I am using the best evidence I can find, which is very little. I am taking my chances and it seems like my chances are better with the vest than without.

                  I have no wish to give a company $$ that lies to consumers. But I also want to be as safe as possible and my attempt at that is independent of whether I approve of a company's advertising policy.
                  But this too goes back to belief. Even in the motorcycle world there little evidence that shows these products reduce injury. And the only real study resulted in a system that only uses shoulder and clavicle air bags as the result of instrumenting top riders of the world and measuring their crashes. It took 10 years to develop and is a suit that costs something like $12K.

                  At the same time, there is a reason motorcycle racing bodies forbid the use of a lanyard. It is dangerous if it does not release. Hence why they use a computer controlled battery operated system contained in the aero wing on the back of the leathers.

                  So, in the end if one wishes to be explicitly clear, such as you are asking, the recommendation for these should be:

                  They may or may not help or injure. There is little proof of either, however it should be known that failures of the lanyard and inflation mechanism has resulted in either complete failure of the vest to inflate or the rider becoming tightly fastened to the horse. Which by themselves can result in injury.

                  Comment


                  • If the vest fails to inflate, so be it. The chances are it will inflate more often than not. And the cord attached to the lanyard does not look as though it is terribly tough or strong. I do not know what weight it will bear before breaking. But it certainly doesn't look as though it would withstand dragging a body.

                    Which reminds me: I need to replace my cord as it looks stretched and frayed...
                    A

                    Comment

                    • Original Poster

                      Originally posted by ahbaumgardner View Post
                      And the cord attached to the lanyard does not look as though it is terribly tough or strong. I do not know what weight it will bear before breaking. But it certainly doesn't look as though it would withstand dragging a body.
                      There are real-life examples.

                      Here's another thread, this one from 2011, in which Reed mentions one such event. It happened to someone who posts here but I don't recall who. Reed's post is the sixth from the top.

                      I'd also like to call your attention to another post on that thread. Scroll further down the page and you'll see a reply from 'blackwly', who in real life is a UL rider and a neurosurgeon. She pulls a quote which was up on the PointTwo website at that time (July 2011):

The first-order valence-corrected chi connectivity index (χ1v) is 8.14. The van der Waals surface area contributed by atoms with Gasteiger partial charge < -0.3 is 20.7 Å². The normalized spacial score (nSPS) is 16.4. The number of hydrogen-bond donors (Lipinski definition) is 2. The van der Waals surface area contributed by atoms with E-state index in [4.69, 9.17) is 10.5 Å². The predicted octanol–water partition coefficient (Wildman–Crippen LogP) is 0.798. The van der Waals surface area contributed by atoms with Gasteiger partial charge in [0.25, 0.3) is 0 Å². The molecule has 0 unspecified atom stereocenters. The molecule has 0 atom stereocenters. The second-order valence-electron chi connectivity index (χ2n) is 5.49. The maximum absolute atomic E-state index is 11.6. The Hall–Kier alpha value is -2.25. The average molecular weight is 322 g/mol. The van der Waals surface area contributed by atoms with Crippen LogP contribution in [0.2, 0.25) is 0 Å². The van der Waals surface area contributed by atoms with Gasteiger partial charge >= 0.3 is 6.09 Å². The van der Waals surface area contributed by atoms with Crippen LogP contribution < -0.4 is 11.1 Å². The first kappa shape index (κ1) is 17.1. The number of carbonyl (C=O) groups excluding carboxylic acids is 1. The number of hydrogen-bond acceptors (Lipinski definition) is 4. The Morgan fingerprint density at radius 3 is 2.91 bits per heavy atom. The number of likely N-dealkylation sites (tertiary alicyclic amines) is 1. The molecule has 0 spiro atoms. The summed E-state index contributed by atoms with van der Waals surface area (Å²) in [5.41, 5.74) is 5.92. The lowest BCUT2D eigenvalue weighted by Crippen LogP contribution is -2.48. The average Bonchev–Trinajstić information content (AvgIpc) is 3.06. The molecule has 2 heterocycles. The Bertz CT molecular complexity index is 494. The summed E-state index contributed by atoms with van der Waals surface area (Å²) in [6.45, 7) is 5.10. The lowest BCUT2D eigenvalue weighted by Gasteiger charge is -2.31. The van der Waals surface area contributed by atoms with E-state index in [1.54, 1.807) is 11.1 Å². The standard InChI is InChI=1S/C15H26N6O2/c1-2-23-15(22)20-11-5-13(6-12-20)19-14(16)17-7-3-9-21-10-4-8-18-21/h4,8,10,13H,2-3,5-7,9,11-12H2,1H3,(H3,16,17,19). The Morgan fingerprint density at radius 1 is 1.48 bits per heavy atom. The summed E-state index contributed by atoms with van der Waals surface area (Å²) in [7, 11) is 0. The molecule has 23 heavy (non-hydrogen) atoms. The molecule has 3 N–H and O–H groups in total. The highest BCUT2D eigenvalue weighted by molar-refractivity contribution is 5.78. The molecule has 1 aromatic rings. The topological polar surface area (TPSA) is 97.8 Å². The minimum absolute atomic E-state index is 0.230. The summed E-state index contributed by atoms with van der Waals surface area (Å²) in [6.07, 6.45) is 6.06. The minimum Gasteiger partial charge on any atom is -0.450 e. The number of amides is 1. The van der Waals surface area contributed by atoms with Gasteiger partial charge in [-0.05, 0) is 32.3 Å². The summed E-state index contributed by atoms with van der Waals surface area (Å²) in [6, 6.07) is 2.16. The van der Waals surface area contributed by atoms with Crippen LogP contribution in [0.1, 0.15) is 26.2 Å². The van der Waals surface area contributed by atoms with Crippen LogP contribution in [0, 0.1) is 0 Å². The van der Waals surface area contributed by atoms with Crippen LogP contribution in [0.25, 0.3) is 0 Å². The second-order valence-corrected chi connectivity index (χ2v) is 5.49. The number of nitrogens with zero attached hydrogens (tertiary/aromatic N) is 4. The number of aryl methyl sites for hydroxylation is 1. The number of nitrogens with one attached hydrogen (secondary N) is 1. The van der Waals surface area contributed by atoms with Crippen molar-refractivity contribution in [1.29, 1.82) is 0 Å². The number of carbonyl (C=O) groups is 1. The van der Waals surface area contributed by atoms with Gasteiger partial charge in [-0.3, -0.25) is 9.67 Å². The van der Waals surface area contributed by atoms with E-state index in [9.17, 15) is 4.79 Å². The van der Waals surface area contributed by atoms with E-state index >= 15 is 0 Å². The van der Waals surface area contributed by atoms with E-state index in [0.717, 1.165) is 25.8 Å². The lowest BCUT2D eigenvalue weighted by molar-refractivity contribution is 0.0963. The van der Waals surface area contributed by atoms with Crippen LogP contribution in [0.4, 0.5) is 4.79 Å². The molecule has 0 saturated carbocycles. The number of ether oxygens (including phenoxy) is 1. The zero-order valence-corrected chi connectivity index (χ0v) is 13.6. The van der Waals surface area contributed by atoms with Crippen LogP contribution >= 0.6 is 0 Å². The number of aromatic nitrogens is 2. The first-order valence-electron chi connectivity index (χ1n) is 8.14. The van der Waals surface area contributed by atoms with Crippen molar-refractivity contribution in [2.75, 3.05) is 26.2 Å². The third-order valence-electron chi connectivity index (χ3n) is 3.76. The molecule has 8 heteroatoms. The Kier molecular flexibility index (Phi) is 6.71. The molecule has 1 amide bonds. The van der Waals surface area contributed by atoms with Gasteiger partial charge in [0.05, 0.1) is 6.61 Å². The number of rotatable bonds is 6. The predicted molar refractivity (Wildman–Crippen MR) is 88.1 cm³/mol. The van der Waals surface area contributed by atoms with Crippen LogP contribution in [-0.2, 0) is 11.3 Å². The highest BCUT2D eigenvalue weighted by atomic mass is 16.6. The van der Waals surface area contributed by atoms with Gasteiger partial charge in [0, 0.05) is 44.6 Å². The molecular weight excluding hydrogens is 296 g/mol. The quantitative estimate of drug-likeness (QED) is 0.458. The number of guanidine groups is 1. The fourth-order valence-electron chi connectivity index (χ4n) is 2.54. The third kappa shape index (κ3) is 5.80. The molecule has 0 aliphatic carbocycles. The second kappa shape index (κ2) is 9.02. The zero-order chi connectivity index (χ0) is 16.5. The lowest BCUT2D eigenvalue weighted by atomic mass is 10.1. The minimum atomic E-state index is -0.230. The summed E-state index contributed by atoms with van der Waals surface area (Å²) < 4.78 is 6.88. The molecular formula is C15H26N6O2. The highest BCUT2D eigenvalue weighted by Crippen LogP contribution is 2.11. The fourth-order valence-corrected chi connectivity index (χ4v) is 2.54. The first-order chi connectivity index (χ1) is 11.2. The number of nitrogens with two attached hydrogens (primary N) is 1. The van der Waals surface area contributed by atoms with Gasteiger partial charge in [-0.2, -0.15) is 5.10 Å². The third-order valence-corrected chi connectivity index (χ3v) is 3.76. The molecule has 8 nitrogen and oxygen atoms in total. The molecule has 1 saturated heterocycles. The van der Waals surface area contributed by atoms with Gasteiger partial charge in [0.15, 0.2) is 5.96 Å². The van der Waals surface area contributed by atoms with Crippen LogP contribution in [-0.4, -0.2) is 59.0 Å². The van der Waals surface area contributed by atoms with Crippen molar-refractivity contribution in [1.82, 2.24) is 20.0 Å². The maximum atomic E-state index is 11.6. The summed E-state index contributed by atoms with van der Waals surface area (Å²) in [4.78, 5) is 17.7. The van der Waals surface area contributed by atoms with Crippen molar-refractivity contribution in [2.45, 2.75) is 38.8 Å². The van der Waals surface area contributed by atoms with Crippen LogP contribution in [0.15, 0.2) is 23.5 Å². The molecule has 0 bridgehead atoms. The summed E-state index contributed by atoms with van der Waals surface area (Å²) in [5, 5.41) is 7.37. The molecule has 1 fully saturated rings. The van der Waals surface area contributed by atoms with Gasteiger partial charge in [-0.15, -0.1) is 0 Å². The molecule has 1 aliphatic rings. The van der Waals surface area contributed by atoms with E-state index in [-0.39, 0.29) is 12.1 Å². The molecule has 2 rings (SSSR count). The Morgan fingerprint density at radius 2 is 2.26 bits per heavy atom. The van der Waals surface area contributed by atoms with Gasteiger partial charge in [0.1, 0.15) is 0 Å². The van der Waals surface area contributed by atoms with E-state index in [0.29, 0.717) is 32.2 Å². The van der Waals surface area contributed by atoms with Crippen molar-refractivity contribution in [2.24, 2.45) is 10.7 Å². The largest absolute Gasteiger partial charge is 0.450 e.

"The PointTwo air jacket almost eliminates the risk of severe and life threatening chest injury for a horse fall resulting in a severe chest impact."
                      Yes, this was on the P2 website at that time.

                      Today's version of the P2 website shows they've shifted focus from chest injuries to the spinal column.

                      When a rider is unseated or thrown from a horse, the Point Two air vest inflates within one tenth of a second to absorb shock, distribute pressure and support a rider’s spinal column. When inflated, the airbag system offers the collar of the neck and trunk more support, thus reducing the risk of over bending the spinal column.
                      I suppose they want us to take them at their word. Extensive testing from the world of motor sport indicates otherwise.

                      But how can it be that PointTwo puts out that claim about chest injuries -- 'almost eliminates the risk of severe and life threatening chest injury' -- and then, 18 months later, gives you an entirely different reason to use their product, with no mention of the earlier, sweeping, Holy Grail safety claim?

                      So then it's back to belief, and you're being asked to believe a serial liar. And they're asking you to put your life in their product.

                      Comment


                      • Originally posted by ahbaumgardner View Post
                        If the vest fails to inflate, so be it. The chances are it will inflate more often than not. And the cord attached to the lanyard does not look as though it is terribly tough or strong. I do not know what weight it will bear before breaking. But it certainly doesn't look as though it would withstand dragging a body.

                        Which reminds me: I need to replace my cord as it looks stretched and frayed...
                        A
                        I bet your lanyard will support your entire body weight. I know it holds at least 165lbs.

                        Also, tell that to the three folks who I know who have been hung up on their horse after a fall. Even my trainer couldn't break the cord or jimmy the inflation mechanism loose. One had to be cut out.

                        Comment


                        • And the cord attached to the lanyard does not look as though it is terribly tough or strong. I do not know what weight it will bear before breaking. But it certainly doesn't look as though it would withstand dragging a body.
                          Jeez, care to bet your life on that? Are your guesses always correct? You can buy FISHING LINE that will bear the weight of a human.